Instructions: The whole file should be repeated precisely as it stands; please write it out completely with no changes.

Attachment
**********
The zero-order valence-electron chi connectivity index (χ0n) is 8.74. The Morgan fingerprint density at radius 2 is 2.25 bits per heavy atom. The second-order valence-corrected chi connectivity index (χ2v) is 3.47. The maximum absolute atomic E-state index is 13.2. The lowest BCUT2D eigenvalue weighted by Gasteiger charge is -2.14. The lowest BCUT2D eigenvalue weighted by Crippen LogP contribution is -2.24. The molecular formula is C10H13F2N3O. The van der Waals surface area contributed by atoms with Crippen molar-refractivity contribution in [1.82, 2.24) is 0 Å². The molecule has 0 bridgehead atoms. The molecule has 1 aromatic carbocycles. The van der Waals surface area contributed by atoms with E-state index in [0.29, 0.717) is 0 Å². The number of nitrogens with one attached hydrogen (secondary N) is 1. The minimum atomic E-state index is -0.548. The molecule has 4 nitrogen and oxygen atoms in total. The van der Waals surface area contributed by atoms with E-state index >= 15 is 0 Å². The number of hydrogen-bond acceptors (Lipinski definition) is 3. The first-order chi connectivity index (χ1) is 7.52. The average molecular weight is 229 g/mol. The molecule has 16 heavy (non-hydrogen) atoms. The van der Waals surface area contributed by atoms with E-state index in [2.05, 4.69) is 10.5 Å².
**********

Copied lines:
The zero-order valence-electron chi connectivity index (χ0n) is 8.74. The Morgan fingerprint density at radius 2 is 2.25 bits per heavy atom. The second-order valence-corrected chi connectivity index (χ2v) is 3.47. The maximum absolute atomic E-state index is 13.2. The lowest BCUT2D eigenvalue weighted by Gasteiger charge is -2.14. The lowest BCUT2D eigenvalue weighted by Crippen LogP contribution is -2.24. The molecular formula is C10H13F2N3O. The van der Waals surface area contributed by atoms with Crippen molar-refractivity contribution in [1.82, 2.24) is 0 Å². The molecule has 0 bridgehead atoms. The molecule has 1 aromatic carbocycles. The van der Waals surface area contributed by atoms with E-state index in [0.29, 0.717) is 0 Å². The number of nitrogens with one attached hydrogen (secondary N) is 1. The minimum atomic E-state index is -0.548. The molecule has 4 nitrogen and oxygen atoms in total. The van der Waals surface area contributed by atoms with E-state index >= 15 is 0 Å². The number of hydrogen-bond acceptors (Lipinski definition) is 3. The first-order chi connectivity index (χ1) is 7.52. The average molecular weight is 229 g/mol. The molecule has 16 heavy (non-hydrogen) atoms. The van der Waals surface area contributed by atoms with E-state index in [2.05, 4.69) is 10.5 Å².